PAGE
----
NYTimes has conversations with seven people who have come up with ideas for a solution to “unclogging the information artery.”
Esther Dyson: The model I like is the set-your-own-price-to-receive-mail model. Each person decides whether it costs 50 cents or $1 or whatever to send him or her mail. You charge only for mail you don’t already know that you want. The magic of it is, people can really define their own terms. You want to build a system that lets the person you met at a party try you once. In an ideal world, the people you charge drop away, and you only get mail from the people you know and want to hear from.
Microsoft: Our proposal is to allow commercial senders to participate in a self-regulatory program that would provide a seal if they followed a set of best practices. The filters would take participation in such a program as an input.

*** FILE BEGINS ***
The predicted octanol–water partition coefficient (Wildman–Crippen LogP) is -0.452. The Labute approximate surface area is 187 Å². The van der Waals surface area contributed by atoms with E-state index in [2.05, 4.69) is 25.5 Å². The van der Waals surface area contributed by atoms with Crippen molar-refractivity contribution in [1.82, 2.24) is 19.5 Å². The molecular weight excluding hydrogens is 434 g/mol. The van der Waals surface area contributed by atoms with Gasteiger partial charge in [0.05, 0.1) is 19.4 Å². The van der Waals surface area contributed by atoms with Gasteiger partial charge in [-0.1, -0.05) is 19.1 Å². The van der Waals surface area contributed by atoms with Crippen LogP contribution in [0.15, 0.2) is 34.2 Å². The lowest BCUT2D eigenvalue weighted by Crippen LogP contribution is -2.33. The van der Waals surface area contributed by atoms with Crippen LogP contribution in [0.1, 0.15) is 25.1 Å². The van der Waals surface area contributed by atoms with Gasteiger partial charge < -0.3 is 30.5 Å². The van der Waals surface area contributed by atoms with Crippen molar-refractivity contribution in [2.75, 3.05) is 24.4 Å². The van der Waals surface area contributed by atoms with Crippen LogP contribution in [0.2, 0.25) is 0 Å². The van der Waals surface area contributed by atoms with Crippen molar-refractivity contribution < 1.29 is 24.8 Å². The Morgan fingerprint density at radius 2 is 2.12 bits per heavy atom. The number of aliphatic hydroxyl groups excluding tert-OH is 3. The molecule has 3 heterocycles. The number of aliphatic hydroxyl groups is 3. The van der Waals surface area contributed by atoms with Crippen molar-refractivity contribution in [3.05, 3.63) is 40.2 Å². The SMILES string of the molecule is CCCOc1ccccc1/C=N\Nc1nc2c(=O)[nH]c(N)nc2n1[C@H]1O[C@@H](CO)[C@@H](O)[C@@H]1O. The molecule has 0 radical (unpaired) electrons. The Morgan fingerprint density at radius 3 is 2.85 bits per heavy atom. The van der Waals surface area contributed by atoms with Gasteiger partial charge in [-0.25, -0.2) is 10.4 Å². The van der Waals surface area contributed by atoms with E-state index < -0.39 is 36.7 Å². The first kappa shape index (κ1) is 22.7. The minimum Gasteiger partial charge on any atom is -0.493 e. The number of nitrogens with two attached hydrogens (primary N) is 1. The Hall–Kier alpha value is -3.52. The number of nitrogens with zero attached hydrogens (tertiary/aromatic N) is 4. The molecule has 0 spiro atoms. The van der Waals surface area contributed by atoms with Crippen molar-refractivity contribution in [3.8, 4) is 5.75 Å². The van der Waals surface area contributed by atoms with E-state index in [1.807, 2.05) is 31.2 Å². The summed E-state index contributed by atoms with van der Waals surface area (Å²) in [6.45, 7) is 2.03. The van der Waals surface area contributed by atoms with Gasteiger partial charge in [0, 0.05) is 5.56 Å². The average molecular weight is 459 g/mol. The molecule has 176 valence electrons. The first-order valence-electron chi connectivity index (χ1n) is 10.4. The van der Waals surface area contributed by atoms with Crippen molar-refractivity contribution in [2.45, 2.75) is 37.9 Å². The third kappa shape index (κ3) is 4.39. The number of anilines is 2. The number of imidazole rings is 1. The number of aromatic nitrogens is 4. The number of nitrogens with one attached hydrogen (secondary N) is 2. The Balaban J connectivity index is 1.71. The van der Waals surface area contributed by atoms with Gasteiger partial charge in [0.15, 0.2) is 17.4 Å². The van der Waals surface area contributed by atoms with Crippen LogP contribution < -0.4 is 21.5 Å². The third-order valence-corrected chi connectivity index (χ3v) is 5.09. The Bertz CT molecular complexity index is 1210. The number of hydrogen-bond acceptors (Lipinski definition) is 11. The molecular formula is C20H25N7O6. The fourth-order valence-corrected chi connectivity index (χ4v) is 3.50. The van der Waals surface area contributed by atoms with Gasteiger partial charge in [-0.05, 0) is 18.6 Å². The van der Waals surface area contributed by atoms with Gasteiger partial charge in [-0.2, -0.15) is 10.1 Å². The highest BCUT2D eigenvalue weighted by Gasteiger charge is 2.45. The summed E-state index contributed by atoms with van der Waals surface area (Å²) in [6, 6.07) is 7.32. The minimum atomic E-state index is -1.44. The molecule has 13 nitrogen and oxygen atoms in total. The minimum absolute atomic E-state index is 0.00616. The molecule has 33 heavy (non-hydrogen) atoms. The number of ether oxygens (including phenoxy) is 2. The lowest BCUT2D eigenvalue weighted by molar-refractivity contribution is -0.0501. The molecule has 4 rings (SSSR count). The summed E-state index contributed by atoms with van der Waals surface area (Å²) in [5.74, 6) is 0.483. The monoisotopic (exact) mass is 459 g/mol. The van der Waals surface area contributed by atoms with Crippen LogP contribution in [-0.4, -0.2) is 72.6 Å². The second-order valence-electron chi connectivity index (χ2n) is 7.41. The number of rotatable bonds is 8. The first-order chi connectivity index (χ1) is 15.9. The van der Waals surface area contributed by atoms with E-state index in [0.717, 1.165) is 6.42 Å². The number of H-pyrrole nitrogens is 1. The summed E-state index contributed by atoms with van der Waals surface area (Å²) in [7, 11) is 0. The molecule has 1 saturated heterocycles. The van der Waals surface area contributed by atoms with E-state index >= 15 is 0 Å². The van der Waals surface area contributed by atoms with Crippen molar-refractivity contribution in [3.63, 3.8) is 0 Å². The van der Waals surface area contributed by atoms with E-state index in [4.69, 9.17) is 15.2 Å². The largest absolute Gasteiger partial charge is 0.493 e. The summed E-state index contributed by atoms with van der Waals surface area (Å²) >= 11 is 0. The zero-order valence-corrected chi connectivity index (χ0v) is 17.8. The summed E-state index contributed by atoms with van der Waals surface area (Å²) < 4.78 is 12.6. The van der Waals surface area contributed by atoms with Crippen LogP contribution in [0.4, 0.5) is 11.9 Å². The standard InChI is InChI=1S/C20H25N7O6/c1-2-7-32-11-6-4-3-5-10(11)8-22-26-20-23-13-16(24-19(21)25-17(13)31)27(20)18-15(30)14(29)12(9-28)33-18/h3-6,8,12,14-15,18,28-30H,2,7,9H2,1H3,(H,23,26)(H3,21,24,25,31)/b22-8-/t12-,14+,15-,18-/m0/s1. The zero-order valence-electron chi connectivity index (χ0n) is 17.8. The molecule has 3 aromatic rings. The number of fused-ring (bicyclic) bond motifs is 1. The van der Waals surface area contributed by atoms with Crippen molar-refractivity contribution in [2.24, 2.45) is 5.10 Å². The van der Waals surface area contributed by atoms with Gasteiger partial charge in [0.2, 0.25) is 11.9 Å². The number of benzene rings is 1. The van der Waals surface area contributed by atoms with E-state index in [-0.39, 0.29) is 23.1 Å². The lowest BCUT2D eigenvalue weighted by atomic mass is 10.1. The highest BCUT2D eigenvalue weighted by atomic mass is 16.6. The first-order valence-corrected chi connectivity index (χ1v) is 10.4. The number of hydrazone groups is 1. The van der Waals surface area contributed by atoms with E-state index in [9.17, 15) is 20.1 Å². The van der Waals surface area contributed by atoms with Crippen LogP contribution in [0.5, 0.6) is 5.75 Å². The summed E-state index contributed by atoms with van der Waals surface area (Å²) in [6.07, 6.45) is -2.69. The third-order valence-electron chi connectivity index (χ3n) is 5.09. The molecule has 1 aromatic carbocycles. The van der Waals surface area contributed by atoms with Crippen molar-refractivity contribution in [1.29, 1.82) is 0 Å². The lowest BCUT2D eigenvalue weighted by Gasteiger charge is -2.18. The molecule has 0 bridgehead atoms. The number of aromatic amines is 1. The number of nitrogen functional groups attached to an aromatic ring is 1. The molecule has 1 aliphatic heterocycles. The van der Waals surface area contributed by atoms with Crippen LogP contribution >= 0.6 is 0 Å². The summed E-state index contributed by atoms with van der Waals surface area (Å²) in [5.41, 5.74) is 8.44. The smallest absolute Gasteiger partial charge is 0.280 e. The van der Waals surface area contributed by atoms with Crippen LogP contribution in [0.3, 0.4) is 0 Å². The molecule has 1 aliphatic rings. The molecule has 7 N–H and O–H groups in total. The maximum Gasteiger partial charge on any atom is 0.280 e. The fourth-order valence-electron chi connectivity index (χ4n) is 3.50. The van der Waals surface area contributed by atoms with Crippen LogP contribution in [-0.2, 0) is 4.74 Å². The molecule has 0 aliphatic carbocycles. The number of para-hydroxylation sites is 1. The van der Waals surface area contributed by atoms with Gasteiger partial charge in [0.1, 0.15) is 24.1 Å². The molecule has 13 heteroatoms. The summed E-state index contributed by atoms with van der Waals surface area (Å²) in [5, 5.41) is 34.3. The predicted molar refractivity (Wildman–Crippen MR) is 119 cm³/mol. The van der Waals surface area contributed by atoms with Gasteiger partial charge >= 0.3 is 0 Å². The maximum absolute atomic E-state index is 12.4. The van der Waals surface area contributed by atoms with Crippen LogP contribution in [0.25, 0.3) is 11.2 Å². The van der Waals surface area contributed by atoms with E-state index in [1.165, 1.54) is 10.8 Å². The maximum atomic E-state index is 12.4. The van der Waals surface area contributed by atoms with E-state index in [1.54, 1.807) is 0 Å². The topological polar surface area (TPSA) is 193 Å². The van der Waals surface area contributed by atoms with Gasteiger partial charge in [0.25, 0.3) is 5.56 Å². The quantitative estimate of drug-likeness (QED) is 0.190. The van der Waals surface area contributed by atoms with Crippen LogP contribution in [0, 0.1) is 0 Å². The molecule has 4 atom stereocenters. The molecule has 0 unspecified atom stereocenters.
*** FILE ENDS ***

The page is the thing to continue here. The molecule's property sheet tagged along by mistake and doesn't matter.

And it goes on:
EarthLink: we will introduce Spam Blocker, which augments what we have done with filtering. Users only see messages in their in-boxes from people in their address books. If you send me an e-mail for the first time, your message goes into my “suspect” mailbox. The system generates a message back to the sender, who is referred to a Web page, where it is necessary to fill in some information, including copying a number from an image that a machine could not read. Then I will see that you want to send me mail, and I can refuse or say O.K. Mail sent by automated e-mail generating programs will never get through.